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In dealing with various guitar issues from fret buzz to wood cracks, splits, or fingerboard (fret-board) warps I made the argument that how wood is treated (prior to construction) makes a difference in the outcome.
After spending a week at the Taylor Guitar Factory in construction & repair, I investigated the issue of wood treatment that effects a guitar after construction and during ownership. Below is the information I gathered.
Woods arrive at a guitar factory with varying levels of moisture content depending on the wood species and its growth locations.
For example, ebony and rosewood tend to be less stable thus vulnerable to distress if dried too quickly. Koa wood falls in-between. Mahogany can contain 6-10% moisture content, ebony up to 20%+ moisture, other woods can be 30%+ moisture content.
I found that how a factory stores new wood makes a difference, that is, their location (state) impacts the wood moisture content. And how they treat or dry the wood's moisture content is the gravamen of the instruments stability.
Shed stored woods lose a majority of their mositure and are more stable. Kiln drying after shed storage where mositure content is 12-15% continues the drying process. A kiln drying process is usually a week (depending on the species) and temperatures are increased 5o per day topping out at 270o fahrenheit. When no water drips out of the wood the kiln drying process is complete.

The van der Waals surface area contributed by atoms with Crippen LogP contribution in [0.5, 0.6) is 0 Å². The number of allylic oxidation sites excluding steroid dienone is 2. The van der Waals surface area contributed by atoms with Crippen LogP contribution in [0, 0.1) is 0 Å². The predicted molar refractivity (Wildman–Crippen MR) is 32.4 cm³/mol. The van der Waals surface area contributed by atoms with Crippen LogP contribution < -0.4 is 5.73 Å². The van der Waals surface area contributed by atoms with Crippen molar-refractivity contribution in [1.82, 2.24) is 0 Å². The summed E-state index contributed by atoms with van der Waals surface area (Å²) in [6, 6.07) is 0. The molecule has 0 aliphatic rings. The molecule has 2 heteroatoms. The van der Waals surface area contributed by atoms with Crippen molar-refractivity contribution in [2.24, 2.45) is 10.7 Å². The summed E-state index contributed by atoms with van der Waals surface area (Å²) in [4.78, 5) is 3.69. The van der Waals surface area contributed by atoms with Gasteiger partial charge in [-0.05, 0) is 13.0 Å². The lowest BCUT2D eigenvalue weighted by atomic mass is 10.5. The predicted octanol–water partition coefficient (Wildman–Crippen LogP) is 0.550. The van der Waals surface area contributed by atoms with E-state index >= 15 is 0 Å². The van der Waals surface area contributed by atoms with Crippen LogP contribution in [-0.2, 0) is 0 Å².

At -0- humidity wood should be re-hydrated to about 6%. At that point wood is ready to be used to build a guitar. This is especially significant for acoustic guitars.
Bringing guitar wood to zero (0) humidity then re-hydrating to 6-7% not only prepares the wood for construction, but pepares a guitar for what it will face later on. For example, climate change in shipping, conditions in a music store, feeling heat or or humidity changes (i.e., A/C; heating).
Guitars with sharp fret ends, fret buzz, wood shrinkage, and warping is a symptom of dry wood suffering various climate change(s).
By the way, Spruce and ebony can be oven dried (at 200o) as opposed to kiln drying (see above) for about 2-3 hours. Woods like spruce are very stable and can handle high temps. Ebony resists any cracking and "etc" at high heat and will not shrink. Usually oven drying for this reason and the fact that these two woods resist losing moisture easily is an acceptable method to de-hydrate to -0- then re-hydrate to that 6-7% level.
Understanding how wood is treated for construction of its body, neck, and fret-board makes the difference. This is why I experience the frustration of dealing with fret buzz, warped necks, or fret board inconsistencies that leaves an owner upset given the money spent on a guitar and the cost to execute a fix or repair.
Although wood-drying techniques are significant for acoustic and classical guitars, there is an impact to solid body guitars as well as full archtops (e.g., L-5) and semi archtops (e.g., ES-335). Naturally, all guitars fret/fingerboards are victims of wood drying methods.
In sum, there is more information that can be written here, but the above gives an owner a good idea of how important wood is and how climate change can impact a guitar.